Wednesday, July 1, 2015

The Museum of Extraordinary Things

This month we read The Museum of Extraordinary Things by Alice Hoffman, which wasn't a foodie book per say, but was super interesting and people did eat.

 The daughter of a Coney Island boardwalk curiosities museum's front man pursues an impassioned love affair with a Russian immigrant photographer who after fleeing his Lower East Side Orthodox community has captured poignant images of the infamous Triangle Shirtwaist Factory fire.  

We were a bit split on this book. Most of us really loved this NYC history this book explored, and appreciated that it featured a freak show, but wasn't mean or trying to scandalize the readers (unlike Geek Love by Kathrine Dunn, which one person in the group had recently read (and I adore - DMR)). The exploration of social injustice was really fascinating, and still rings true today, but also reminded us of when we read The Kitchen House, and how so many of the characters were slaves to the society they live in and the roles they inhabit.

At least one person felt this was their favorite book we have shared, and many agreed the author is terrific. However, those of us who listened to the audiobook felt that it revealed some flaws in the writing that readers did not seem to feel, perhaps brought out by the sometimes confusing trifecta of narrators (it was often unclear the difference between the Coralie's perspective and the overall narrator) and some repetition in the recalling of the plot that seemed unnecessary and distracting.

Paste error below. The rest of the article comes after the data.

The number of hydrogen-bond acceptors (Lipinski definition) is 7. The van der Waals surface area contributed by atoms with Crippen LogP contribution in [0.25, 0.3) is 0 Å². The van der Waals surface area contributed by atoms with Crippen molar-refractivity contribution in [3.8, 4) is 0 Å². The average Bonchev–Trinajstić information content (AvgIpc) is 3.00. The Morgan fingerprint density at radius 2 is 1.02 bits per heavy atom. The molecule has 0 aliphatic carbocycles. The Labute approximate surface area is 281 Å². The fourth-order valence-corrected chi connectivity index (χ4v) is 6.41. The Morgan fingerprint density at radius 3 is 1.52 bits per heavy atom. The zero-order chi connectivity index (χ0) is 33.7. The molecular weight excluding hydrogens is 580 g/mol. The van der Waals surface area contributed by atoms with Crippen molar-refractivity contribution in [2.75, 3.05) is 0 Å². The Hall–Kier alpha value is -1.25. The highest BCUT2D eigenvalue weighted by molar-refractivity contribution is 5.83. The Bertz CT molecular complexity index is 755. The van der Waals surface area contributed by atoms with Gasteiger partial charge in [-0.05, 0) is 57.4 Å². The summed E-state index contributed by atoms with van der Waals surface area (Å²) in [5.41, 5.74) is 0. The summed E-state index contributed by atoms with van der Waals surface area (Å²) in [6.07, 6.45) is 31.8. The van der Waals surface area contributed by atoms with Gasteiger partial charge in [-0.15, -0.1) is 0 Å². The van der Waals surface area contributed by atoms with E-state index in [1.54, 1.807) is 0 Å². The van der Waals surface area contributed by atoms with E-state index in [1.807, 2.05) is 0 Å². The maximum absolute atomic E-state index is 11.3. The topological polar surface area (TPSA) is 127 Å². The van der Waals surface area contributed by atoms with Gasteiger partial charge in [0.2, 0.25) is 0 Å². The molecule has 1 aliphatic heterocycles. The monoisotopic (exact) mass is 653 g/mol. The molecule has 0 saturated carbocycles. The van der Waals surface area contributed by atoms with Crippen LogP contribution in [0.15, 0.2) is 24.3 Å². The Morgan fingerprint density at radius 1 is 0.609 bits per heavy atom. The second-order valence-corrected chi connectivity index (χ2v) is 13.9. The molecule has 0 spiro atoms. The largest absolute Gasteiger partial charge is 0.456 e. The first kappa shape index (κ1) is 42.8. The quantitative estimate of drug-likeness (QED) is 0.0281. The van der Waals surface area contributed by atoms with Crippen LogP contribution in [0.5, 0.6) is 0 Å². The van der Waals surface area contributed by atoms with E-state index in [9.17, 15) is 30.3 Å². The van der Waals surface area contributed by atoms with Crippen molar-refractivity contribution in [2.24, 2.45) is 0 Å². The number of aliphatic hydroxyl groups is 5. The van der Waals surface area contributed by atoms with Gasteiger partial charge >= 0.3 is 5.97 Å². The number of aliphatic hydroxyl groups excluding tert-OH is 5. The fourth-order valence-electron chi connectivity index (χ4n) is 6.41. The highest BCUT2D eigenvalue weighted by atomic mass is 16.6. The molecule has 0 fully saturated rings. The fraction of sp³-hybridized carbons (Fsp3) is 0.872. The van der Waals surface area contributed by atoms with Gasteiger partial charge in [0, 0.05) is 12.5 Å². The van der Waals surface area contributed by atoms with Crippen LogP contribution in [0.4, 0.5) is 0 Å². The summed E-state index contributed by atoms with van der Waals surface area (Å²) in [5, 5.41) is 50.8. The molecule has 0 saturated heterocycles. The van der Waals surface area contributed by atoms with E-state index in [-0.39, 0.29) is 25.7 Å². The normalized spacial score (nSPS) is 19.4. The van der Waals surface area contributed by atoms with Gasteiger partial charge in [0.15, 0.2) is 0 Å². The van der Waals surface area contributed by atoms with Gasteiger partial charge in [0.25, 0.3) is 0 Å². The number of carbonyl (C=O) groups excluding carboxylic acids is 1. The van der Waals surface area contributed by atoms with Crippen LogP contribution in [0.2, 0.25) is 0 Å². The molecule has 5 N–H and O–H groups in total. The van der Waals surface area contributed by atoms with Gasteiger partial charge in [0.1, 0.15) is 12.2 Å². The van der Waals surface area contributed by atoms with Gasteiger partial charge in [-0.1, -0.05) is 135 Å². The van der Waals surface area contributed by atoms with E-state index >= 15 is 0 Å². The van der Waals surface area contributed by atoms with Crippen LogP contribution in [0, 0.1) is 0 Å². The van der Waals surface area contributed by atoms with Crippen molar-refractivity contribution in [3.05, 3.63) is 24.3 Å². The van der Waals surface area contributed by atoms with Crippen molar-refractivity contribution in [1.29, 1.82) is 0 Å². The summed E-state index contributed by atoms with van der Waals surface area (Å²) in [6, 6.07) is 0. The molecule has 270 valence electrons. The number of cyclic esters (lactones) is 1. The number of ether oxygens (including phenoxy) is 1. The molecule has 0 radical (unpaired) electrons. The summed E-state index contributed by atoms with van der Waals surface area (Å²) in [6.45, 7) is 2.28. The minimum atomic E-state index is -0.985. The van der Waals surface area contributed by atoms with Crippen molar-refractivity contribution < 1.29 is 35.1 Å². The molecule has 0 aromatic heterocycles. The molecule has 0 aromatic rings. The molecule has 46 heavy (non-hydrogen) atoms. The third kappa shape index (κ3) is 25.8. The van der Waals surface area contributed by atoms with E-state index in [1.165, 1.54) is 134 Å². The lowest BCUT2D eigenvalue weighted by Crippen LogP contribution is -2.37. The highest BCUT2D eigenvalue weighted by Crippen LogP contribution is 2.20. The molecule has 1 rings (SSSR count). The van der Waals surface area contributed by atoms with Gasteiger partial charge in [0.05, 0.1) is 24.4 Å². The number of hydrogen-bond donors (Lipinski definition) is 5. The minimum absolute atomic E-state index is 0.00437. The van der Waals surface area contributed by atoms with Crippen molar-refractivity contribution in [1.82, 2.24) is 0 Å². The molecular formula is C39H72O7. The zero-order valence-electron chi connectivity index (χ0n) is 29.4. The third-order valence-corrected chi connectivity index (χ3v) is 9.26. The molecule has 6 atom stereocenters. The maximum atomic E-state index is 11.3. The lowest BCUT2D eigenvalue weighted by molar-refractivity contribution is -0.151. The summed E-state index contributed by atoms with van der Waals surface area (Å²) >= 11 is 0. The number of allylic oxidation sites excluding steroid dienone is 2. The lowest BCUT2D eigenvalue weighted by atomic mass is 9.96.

While this book was overall some pretty serious literature, it was the lighter spots that endeared it to us, such as the love between Eddie and his dog, the fashionable and heavy set "wizard", and many of the descriptions of old Brooklyn and clothing of the day.  The food was rarely appetizing, alas.

Katie had a favorite line that resonates the spirit of the book so nicely: "He raised his eyes, as if I was a stranger. And in fact, I was." This book explores strangeness in many forms, but especially the strangeness we encounter in ourselves when the expectations of the world confound us and we seek to make new ways of living.

Dinner was lovely, as always:

Barbara – wine and chicken

Dawn – Pear Cobbler

Deanna - Ruebens and chips, pink lemonade

Heather McN – Mashed potatoes and meatball pizza. Lemonade and tea.

Katie S. – stuffed cabbage rolls, deli health salad, cheese/pear/bread.

Laura – Nuts and dried fruit, pesto pasta salad

Madeline - Cod with herb crust and sage butter.

Sunny S. – Watermelon

For July 8, 2015 we are reading Plain and Simple: A Woman's Journey to the Amish by Sue Bender.

Looking forward to seeing you soon!


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